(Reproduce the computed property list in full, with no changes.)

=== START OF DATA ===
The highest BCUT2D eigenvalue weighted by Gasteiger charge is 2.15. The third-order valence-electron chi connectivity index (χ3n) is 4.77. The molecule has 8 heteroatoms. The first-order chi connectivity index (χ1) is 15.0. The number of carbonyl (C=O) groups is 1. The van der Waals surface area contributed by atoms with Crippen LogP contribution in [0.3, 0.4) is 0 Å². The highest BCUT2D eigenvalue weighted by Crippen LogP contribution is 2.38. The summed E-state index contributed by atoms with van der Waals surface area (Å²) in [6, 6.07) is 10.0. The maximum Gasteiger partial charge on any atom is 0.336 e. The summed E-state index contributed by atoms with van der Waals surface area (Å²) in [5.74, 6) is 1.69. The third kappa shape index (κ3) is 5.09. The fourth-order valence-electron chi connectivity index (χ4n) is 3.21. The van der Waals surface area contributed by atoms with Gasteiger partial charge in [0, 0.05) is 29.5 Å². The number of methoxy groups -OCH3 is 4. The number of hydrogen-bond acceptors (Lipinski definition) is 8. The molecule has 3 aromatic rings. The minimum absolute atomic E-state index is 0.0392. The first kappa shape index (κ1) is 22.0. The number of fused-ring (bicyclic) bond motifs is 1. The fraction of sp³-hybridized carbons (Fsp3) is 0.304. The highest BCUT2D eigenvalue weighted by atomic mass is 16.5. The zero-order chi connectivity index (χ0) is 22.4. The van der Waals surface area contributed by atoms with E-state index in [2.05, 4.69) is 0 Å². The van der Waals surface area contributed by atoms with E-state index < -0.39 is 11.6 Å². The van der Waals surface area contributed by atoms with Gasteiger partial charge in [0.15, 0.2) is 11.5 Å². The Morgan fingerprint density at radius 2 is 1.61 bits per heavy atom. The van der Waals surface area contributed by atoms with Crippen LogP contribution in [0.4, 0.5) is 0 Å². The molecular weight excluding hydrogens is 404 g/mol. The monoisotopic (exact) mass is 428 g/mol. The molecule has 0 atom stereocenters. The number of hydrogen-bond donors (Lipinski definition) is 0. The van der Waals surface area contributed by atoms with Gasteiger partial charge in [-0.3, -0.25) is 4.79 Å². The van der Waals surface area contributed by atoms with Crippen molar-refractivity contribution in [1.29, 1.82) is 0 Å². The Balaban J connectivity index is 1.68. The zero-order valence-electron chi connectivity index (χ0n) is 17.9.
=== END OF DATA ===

The highest BCUT2D eigenvalue weighted by Gasteiger charge is 2.15. The third-order valence-electron chi connectivity index (χ3n) is 4.77. The molecule has 8 heteroatoms. The first-order chi connectivity index (χ1) is 15.0. The number of carbonyl (C=O) groups is 1. The van der Waals surface area contributed by atoms with Crippen LogP contribution in [0.3, 0.4) is 0 Å². The highest BCUT2D eigenvalue weighted by Crippen LogP contribution is 2.38. The summed E-state index contributed by atoms with van der Waals surface area (Å²) in [6, 6.07) is 10.0. The maximum Gasteiger partial charge on any atom is 0.336 e. The summed E-state index contributed by atoms with van der Waals surface area (Å²) in [5.74, 6) is 1.69. The third kappa shape index (κ3) is 5.09. The fourth-order valence-electron chi connectivity index (χ4n) is 3.21. The van der Waals surface area contributed by atoms with Gasteiger partial charge in [0, 0.05) is 29.5 Å². The number of methoxy groups -OCH3 is 4. The number of hydrogen-bond acceptors (Lipinski definition) is 8. The molecule has 3 aromatic rings. The minimum absolute atomic E-state index is 0.0392. The first kappa shape index (κ1) is 22.0. The number of fused-ring (bicyclic) bond motifs is 1. The fraction of sp³-hybridized carbons (Fsp3) is 0.304. The highest BCUT2D eigenvalue weighted by atomic mass is 16.5. The zero-order chi connectivity index (χ0) is 22.4. The van der Waals surface area contributed by atoms with E-state index in [2.05, 4.69) is 0 Å². The van der Waals surface area contributed by atoms with E-state index < -0.39 is 11.6 Å². The van der Waals surface area contributed by atoms with Gasteiger partial charge in [0.15, 0.2) is 11.5 Å². The Morgan fingerprint density at radius 2 is 1.61 bits per heavy atom. The van der Waals surface area contributed by atoms with Crippen LogP contribution in [0.4, 0.5) is 0 Å². The molecular weight excluding hydrogens is 404 g/mol. The monoisotopic (exact) mass is 428 g/mol. The molecule has 0 atom stereocenters. The number of hydrogen-bond donors (Lipinski definition) is 0. The van der Waals surface area contributed by atoms with Gasteiger partial charge in [-0.3, -0.25) is 4.79 Å². The van der Waals surface area contributed by atoms with Crippen molar-refractivity contribution in [1.29, 1.82) is 0 Å². The Balaban J connectivity index is 1.68. The zero-order valence-electron chi connectivity index (χ0n) is 17.9.